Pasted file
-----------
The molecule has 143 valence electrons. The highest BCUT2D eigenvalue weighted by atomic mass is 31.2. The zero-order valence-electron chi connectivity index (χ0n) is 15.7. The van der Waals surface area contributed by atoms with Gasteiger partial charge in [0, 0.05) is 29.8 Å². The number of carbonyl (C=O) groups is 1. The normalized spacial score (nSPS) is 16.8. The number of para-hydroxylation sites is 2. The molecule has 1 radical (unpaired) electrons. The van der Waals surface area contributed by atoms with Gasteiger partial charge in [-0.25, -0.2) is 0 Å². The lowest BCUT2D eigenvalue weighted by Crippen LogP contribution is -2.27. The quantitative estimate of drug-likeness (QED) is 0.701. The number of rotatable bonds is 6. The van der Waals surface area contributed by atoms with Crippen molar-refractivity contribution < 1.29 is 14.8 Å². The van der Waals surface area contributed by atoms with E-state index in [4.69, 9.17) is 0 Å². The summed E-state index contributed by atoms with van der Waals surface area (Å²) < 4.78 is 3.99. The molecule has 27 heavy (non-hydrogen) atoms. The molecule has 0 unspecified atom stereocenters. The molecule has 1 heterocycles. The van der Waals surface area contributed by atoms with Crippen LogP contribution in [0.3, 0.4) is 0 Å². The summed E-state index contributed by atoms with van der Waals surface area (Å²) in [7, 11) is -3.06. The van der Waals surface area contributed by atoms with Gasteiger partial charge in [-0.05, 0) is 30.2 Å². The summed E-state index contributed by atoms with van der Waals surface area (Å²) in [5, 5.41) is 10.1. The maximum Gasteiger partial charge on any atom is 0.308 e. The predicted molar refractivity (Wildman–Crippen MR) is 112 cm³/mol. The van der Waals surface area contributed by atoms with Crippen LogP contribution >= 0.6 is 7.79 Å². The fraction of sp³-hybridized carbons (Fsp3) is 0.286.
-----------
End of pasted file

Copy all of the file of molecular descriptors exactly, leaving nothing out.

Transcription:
The molecule has 143 valence electrons. The highest BCUT2D eigenvalue weighted by atomic mass is 31.2. The zero-order valence-electron chi connectivity index (χ0n) is 15.7. The van der Waals surface area contributed by atoms with Gasteiger partial charge in [0, 0.05) is 29.8 Å². The number of carbonyl (C=O) groups is 1. The normalized spacial score (nSPS) is 16.8. The number of para-hydroxylation sites is 2. The molecule has 1 radical (unpaired) electrons. The van der Waals surface area contributed by atoms with Gasteiger partial charge in [-0.25, -0.2) is 0 Å². The lowest BCUT2D eigenvalue weighted by Crippen LogP contribution is -2.27. The quantitative estimate of drug-likeness (QED) is 0.701. The number of rotatable bonds is 6. The van der Waals surface area contributed by atoms with Crippen molar-refractivity contribution < 1.29 is 14.8 Å². The van der Waals surface area contributed by atoms with E-state index in [4.69, 9.17) is 0 Å². The summed E-state index contributed by atoms with van der Waals surface area (Å²) < 4.78 is 3.99. The molecule has 27 heavy (non-hydrogen) atoms. The molecule has 0 unspecified atom stereocenters. The molecule has 1 heterocycles. The van der Waals surface area contributed by atoms with Crippen LogP contribution in [0.3, 0.4) is 0 Å². The summed E-state index contributed by atoms with van der Waals surface area (Å²) in [7, 11) is -3.06. The van der Waals surface area contributed by atoms with Gasteiger partial charge in [-0.05, 0) is 30.2 Å². The summed E-state index contributed by atoms with van der Waals surface area (Å²) in [5, 5.41) is 10.1. The maximum Gasteiger partial charge on any atom is 0.308 e. The predicted molar refractivity (Wildman–Crippen MR) is 112 cm³/mol. The van der Waals surface area contributed by atoms with Crippen LogP contribution >= 0.6 is 7.79 Å². The fraction of sp³-hybridized carbons (Fsp3) is 0.286.